In a typical operation of the invention, involving a relatively small domestic waste treatment installation (capacity sufficient to treat the waste effluent from a normal family), the system of apparatus shown in FIG. 1 may be dimensioned as follows: Aerobic digester in media tank-8 feet long by 4 feet high by 4 feet wide; vertical fiber section-4 feet high by 3% feet in diameter; annelgester section-8 feet long by 1 /2 feet in diameter; growth chamber section 10 feet long by 8 feet in diameter. The growth chamber may contain three shelves on the side with (Grolux) lighting over each shelf. In the treatment of waste by this system, effluent may be introduced into the annelgester 12 onto a layer of bark fiber about 4 inches thick. Recycle from pump 60 is fed to the annelgester through pipe 62 at the rate of 3 to 6 gallons per minute and sprayed onto the screen to dilute and partially dissolve the waste material. The entering liquid has a biological oxygen demand (BOD) ranging from about 100 to 900 ppm, a dissolved oxygen content of approximately zero, and visual clarity (by light conduction techniques ranging from 0 to 5). As the diluted waste material passes through the annelgester, a portion is retained by the bark fibers therein and removed by action of aerobic microorganisms. The partially clarified liquid is then fed to the aerobic digester 24 for further clarification by aerobic microorganisms. A still further clarification is performed by wall 28 retaining settled and floating solids in the aerobic digester while a central portion of the liquid proceeds to the media tank 38. In the media tank, still further clarification is performed since the colloidal particles are held by the bundles of fiber strips 40 and removed permitting the further clarified water to pass barrier means 50 whereat most of the liquid (about 35 to 40 gallons per minute) is recycled through pump 60 from which the liquid is split into two portions. As previously discussed, 3 of the 6 gallons per minute proceed to the annelgester; the remaining and major portion of the liquid from pump 60 proceeds through the vertical fiber section 70 and returns to aerobic digester 24 and again to media tank 38. The effluent discharged at outlet 56 is sufficiently clarified to permit discharge into the soil or into adjacent streams. The BOD of the treated discharge liquid (measured at outlet 56 in FIG. 1) is a maximum of about 5 to 15 and approaches 0. As an indication of the amount of treatment for home waste, the ratio of recycle towaste is about 50:1. Blower 92 maintained at about ya-inch hydrostatic pressure, forces air of a composition to enable the growth chamber to operate at a carbon dioxide level of about 1,300 p.p.m. or even higher. The air is subsequently forced through the growth chamber through pipe 96 into the vertical fiber section 68. A complete cycle of air proceeds through the growth chamber once every 3 or 4 minutes. Therelative humidity in the growth chamber is naturally maintained at about 100 percent resulting in condensation and absorption in the leaves of the plant and on the walls of the growth chamber. About gallons per day for distilled water may be collected from this latter condensation.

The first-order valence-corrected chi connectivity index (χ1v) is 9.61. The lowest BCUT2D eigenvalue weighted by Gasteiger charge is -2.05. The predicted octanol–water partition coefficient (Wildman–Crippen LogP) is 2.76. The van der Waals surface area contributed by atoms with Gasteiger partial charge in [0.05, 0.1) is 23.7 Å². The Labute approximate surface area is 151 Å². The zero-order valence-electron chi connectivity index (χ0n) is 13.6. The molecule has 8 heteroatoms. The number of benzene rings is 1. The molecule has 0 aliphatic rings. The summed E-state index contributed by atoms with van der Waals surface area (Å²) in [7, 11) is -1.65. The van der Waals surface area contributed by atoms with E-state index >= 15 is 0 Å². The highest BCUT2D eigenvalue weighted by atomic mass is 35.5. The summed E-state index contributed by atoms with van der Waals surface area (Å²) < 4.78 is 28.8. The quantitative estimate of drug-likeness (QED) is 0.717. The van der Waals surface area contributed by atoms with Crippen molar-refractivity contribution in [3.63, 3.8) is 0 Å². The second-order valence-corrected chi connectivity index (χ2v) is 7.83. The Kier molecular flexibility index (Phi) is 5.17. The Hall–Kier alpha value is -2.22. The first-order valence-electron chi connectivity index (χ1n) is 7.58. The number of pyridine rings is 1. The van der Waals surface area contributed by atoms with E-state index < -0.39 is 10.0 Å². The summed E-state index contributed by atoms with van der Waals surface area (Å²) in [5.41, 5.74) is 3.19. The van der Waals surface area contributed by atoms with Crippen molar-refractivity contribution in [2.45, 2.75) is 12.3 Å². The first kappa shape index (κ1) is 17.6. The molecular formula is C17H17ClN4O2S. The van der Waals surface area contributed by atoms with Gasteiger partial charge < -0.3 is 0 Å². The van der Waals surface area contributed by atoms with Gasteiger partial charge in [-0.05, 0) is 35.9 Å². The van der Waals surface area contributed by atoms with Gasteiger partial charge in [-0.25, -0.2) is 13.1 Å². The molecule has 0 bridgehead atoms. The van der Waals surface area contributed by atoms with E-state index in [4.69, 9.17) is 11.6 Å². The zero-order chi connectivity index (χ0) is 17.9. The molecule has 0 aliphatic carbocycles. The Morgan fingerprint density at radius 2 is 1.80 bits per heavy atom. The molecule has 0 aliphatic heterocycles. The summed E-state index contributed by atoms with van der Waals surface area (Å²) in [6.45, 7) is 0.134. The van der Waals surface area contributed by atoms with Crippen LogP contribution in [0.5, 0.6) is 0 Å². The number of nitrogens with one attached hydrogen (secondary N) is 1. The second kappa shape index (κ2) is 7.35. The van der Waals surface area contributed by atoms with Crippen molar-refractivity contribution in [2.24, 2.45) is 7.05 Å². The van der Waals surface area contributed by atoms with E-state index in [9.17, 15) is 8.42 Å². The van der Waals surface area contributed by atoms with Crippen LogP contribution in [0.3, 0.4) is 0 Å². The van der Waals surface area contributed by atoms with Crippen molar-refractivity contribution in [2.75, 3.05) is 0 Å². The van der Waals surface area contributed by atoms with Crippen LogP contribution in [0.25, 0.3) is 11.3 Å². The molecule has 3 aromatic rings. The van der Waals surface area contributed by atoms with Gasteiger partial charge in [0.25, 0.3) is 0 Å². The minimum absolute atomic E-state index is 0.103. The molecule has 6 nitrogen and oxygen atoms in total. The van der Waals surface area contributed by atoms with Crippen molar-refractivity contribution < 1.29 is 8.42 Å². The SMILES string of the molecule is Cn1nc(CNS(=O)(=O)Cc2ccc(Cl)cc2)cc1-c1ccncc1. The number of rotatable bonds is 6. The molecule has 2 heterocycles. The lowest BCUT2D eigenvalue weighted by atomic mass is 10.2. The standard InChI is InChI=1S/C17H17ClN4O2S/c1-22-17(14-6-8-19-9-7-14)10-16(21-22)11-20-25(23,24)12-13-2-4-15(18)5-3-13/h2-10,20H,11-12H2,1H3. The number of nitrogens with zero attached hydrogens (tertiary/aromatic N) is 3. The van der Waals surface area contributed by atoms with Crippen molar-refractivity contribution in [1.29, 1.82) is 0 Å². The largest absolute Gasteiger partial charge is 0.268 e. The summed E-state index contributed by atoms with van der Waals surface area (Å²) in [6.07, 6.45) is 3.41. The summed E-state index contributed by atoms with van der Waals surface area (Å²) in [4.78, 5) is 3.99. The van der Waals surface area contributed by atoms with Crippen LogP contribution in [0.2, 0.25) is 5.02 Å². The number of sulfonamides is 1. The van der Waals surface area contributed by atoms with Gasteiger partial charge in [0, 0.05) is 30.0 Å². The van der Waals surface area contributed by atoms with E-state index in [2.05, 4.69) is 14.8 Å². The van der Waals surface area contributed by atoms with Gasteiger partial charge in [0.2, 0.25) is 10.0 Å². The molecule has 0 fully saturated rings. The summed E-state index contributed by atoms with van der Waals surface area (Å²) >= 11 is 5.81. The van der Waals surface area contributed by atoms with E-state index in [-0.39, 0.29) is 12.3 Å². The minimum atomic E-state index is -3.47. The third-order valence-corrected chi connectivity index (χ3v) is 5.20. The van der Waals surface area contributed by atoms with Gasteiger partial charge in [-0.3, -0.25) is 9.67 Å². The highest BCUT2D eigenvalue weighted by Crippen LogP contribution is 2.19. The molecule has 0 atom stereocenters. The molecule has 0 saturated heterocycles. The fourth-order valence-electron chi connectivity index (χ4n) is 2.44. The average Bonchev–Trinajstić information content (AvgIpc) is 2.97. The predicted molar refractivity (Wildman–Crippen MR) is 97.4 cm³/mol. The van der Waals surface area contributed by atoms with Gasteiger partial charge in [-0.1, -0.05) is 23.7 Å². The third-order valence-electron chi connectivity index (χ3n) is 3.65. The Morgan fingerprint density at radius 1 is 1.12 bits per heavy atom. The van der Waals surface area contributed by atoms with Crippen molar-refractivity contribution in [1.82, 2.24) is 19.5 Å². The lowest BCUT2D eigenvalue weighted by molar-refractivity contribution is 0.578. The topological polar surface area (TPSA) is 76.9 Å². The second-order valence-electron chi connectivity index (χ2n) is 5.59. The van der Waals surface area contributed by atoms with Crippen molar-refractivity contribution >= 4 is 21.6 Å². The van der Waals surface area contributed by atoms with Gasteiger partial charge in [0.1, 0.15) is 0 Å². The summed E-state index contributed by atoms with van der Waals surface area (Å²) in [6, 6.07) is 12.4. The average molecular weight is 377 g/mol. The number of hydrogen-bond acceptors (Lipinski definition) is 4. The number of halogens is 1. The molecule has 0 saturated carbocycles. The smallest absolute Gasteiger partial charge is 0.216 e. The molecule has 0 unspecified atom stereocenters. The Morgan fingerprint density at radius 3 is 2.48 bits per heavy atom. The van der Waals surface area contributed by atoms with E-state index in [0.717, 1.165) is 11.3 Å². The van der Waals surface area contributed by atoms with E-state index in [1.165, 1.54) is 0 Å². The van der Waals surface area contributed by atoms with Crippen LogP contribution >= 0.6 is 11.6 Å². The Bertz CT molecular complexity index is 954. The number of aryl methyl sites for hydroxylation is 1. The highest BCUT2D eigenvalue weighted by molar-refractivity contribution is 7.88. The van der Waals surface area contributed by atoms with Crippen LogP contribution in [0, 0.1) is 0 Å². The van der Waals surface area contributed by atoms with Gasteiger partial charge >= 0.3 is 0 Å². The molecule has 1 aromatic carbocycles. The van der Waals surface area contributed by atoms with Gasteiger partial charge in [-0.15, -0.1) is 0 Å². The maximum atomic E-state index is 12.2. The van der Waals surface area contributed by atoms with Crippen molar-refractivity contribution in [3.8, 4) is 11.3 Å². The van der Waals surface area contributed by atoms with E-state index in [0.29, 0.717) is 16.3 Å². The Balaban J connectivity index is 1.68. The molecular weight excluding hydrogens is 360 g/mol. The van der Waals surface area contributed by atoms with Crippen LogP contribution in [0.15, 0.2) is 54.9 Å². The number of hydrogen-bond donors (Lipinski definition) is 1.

Many variations are possible in the processing, generally described above, and in the use of the apparatus disclosed herein. For example, by harnessing the natural thermodynamie cycle of the closed-system process, this system could be used in the heating and cooling of houses. A brief explanation of this thermodynamics follows. Throughout the waste treatment system, metabolic heat is generated resulting in the heating of the water in the system with the production of a certain amount of water vapor above the liquid. This heated water could be used in the heating (or cooling) of a house. The water vapor-containing latent heat of vaporization is sent from the waste system to the growth chamber wherein a certain amount of condensation occurs on the walls of the growth chamber by absorption of heat from the surroundings. This phenomenon could be used in a cooling (or heating) system for a house.